15 September 14 | Monica Carter

Monica Carter is a freelance critic.

This week as I takeover the BTBA blog and I finally get the opportunity to do something I have been longing to do – highlight some of the incredible publishers the are committed to producing quality literature in translation. Each day, I will tip my hat to a small press that has grown with the Best Translated Book Award, which began in 2007. There are no specific requirements except that these publishers continued to refine their identities, remain loyal to their mission statements and produce great works each year for Americans to discover, read and discuss.

Since the alphabet begins with “A” and I have never been shy about my love for them, I will begin with Archipelago Books. Run by the elegant Jill Schoolman and a small staff, Archipelago is celebrating its tenth year in publishing this October. I could explain exactly what they are about, but they say it best in this excerpt:

Archipelago Books is a not-for-profit press devoted to publishing excellent translations of classic and contemporary world literature. In our first decade, we have brought out over ninety books from more than twenty-five languages.

Artistic exchange between cultures is a crucial aspect of global understanding. It has never been more important for voices from around the world to be heard in this country—our place in the world depends upon it. Sadly, less than three percent of new literature published in the United States originates outside the Anglosphere. By publishing diverse and innovative literary translations we are doing what we can to change this lamentable circumstance and to broaden the American literary landscape.

We are always striving to find literary voices that simply would never be heard in the U.S. without Archipelago. While our efforts, especially those of our translators and authors, have been recognized by numerous literary awards, the sort of recognition we seek is for those largely unknown and forgotten locales—the Spanish Basque Country, the Chukchi lands of Siberia, the scrublands of South Africa, war-torn Lebanon—and the writing that allows our readers to see these places through the eyes of the people who live there.

Not that I don’t think the above sentiment is lovely, but the reason I fell in love with Archipelago was a little reddish-orange covered number entitled, The Waitress Was New, by Dominique Fabre, translated by Jordan Stump. A slim, whisper of a book that speaks to aging, solitude and the need for human contact, it feels like a philosophy primer for the meaning of life. A short read with a long tail impact.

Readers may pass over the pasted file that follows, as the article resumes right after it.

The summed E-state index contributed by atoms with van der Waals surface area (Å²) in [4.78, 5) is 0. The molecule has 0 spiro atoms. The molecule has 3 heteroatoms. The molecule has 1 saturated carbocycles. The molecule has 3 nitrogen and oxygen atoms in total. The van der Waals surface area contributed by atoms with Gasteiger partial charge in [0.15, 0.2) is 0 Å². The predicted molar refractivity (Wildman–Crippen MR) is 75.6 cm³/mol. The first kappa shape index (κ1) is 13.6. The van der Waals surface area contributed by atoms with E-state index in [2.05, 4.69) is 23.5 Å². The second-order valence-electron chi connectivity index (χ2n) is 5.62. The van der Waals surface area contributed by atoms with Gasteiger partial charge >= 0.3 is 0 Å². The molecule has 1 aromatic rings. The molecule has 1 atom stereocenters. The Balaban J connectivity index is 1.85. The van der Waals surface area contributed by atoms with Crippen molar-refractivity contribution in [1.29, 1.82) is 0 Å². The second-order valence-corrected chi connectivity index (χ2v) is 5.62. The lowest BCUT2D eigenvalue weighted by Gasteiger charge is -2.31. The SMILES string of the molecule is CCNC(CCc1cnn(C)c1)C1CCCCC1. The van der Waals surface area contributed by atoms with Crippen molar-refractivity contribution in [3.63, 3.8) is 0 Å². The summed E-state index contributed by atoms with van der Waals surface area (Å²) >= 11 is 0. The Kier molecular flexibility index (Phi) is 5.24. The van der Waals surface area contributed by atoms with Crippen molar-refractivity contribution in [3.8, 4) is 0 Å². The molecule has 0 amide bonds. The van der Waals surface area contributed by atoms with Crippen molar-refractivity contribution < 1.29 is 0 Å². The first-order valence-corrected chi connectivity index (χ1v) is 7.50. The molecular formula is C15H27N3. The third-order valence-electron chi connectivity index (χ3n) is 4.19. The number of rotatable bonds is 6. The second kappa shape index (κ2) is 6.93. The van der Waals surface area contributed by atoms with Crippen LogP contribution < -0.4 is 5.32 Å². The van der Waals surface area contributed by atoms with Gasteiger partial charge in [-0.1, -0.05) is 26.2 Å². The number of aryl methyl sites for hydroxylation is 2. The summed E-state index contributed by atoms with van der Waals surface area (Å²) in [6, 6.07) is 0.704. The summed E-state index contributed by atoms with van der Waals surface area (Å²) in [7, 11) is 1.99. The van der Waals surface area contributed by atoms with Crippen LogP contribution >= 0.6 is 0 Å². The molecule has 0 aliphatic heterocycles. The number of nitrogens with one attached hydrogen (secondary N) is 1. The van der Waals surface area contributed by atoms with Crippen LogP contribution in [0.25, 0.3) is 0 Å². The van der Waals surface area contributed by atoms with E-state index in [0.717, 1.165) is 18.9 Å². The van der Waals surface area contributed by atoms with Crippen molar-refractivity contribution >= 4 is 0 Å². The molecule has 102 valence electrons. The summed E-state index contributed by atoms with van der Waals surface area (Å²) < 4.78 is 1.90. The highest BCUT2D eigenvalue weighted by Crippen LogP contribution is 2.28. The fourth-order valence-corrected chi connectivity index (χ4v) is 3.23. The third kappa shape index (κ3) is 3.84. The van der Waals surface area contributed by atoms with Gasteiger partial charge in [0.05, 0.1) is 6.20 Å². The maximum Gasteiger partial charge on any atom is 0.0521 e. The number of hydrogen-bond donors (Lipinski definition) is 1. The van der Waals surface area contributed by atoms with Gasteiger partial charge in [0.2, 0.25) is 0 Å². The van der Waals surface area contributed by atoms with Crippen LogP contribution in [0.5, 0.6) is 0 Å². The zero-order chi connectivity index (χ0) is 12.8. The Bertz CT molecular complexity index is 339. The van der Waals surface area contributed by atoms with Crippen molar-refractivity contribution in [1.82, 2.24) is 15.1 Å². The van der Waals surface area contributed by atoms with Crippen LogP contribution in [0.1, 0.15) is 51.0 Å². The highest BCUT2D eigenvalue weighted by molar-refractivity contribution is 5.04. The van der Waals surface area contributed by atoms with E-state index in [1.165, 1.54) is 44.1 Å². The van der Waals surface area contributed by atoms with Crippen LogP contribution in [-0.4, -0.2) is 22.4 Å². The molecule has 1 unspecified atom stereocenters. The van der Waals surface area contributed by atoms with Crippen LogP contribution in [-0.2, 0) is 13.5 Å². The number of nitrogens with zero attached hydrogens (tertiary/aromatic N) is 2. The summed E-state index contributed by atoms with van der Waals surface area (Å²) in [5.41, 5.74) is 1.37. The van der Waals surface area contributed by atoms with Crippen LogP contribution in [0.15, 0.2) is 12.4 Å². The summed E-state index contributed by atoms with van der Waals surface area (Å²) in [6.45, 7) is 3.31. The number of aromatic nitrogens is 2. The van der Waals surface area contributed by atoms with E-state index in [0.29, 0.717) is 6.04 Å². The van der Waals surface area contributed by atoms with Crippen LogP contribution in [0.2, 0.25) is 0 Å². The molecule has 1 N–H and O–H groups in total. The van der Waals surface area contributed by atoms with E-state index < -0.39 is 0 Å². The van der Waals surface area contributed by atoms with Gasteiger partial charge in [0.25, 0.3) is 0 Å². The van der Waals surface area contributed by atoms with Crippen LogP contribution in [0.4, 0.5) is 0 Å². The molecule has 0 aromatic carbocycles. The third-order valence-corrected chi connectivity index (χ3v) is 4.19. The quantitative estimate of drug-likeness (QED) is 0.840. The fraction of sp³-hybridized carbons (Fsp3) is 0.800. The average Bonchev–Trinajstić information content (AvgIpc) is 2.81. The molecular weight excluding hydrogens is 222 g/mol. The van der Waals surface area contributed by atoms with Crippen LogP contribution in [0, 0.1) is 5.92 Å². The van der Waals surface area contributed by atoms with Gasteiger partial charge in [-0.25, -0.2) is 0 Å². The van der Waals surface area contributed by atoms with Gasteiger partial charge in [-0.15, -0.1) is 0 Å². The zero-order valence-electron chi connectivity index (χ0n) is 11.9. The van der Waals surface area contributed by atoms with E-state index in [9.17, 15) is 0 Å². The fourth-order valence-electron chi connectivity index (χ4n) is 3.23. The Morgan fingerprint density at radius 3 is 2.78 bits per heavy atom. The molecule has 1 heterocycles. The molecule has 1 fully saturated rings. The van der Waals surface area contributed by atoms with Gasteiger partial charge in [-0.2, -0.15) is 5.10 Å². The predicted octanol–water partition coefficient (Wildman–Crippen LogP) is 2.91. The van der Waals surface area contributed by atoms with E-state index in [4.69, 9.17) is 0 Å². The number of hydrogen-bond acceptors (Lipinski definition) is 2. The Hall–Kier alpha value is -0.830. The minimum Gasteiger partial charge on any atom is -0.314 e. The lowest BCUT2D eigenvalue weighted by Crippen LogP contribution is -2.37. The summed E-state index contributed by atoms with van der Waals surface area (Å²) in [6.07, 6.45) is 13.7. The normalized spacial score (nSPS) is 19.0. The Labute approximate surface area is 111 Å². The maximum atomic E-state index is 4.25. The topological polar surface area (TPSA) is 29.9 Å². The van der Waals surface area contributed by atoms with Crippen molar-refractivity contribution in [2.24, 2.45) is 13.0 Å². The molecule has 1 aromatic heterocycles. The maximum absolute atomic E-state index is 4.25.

Any book after that I spied with the tiny cluster of islands on the spine went immediately into my hands. I was obsessed.

Then came Georg Letham:Physician and Murderer by Ernst Weiss, translated by Joel Rotenberg. A compelling, creepy read about a murderer who still wants to use his talents to contribute to humanity (check my review here. My site is under construction, by the way) in this original tale of a man’s own struggle between good and evil.

Seeming able to choose classics and contemporary fiction and poetry with equal expertise, Archipelago steadily built a long list of premiere literature in translation from well-chosen locations that represented lands and peoples with deep traditions not known outside of that area. Along the way, Achipelago picked up numerous prizes and garnered more attention from the media. Then they virtually hit gold. This gold, otherwise known as the “Norwegian Marcel Proust”, is Karl Ove Knausgaard. I don’t know whether or not Archipelago had the foresight of Knausgaard’s success because the fact is they would have picked up Knausgaard for the quality anyway. What sets Archipelago apart from most publishers is not only their impeccable taste, their faith in their writers and their translators, but it is this magical element – they have faith in readers out there, in you and me. I don’t know about you but I feel underestimated by most American media, including publishers, and I appreciate that someone doesn’t assume I will run screaming from the bookstore because a book is over 300 pages.

Archipelago Books, this love letter is to you. You have made my life better through reading, through your sophistication and through your loyalty. You’ve even made my bookshelves prettier. Don’t go changing, I love you just they way you are.


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